Sturgill Simpson Fighting Back Against Ticket Scalpers
Thanks to his Best Country Album win and stunning performance at the 2017 Grammy Awards, Sturgill Simpson's stock continues to rise. Unfortunately, that means ticket scalpers have been snapping up tickets to the singer-songwriter's upcoming tour dates and looking to sell them at a major profit -- a move that isn't sitting well with Simpson. On social media, the artist has vowed to fight back at scalpers to make sure his fans have access to his concerts at a fair price.
In a post to Facebook on Tuesday (Feb. 28), Simpson explained that he and his crew are "working on an experimental ticketing system that will (HOPEFULLY) prevent scalpers / bots from ruining the live music experience for everyone" and "will be cancelling out bot-purchased tickets and putting the reclaimed tickets back up for sale at normal price" down the line.
"It infuriates me to see so many people who have supported us from Day One being shut out from the opportunity to come to our show for a price I designate," Simpson writes. "I know exactly who I work for, and my tickets will always be affordable, and no amount of trophy's [sic] in the world will ever change that."
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In his Facebook post, Simpson also encourages his fans to stop purchasing tickets from scalpers and secondhand sources, and to fight for legislation to ban ticket scalping.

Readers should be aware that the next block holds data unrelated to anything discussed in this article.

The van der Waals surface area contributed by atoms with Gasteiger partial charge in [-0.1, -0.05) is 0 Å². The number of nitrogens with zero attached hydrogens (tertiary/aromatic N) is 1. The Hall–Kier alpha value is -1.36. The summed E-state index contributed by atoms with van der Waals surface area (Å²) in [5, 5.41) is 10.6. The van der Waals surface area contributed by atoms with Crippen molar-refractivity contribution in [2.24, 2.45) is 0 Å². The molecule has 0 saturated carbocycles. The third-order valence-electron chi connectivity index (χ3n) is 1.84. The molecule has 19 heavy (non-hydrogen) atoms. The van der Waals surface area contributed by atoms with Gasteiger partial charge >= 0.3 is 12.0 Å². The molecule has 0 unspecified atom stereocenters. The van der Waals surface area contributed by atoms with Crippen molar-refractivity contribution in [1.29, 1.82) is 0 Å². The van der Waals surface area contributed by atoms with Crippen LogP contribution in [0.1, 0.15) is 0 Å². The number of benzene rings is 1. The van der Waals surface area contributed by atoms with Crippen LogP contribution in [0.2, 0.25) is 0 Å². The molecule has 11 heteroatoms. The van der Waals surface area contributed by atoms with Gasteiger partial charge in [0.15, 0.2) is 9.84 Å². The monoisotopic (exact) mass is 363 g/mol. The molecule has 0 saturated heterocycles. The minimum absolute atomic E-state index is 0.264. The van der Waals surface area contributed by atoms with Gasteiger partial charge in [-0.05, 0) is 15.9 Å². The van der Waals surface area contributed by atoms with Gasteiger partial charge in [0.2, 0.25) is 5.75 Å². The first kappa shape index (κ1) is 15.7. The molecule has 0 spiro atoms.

"EVERYONE is fed up," Simpson adds.
Indeed, Simpson isn't the only country artist fighting ticket scalpers: Eric Church, a longtime public opponent of ticket scalpers, and his team put in place a new pre-sale process to help further fight scalpers and reward his fan club members when tickets for his 2017 Holdin’ My Own Tour went on sale in 2016. Additionally, Church and his crew have canceled more than 25,000 tickets for upcoming shows in their fight against ticket scalpers and bots.
In December of 2016, then-President Barack Obama signed into law the Better Online Ticket Sales Act (aka, the BOTS Act), which makes ticket-buying bots an “unfair an deceptive practice” and allows the Federal Trade Commission to pursue legal action against those using such software.
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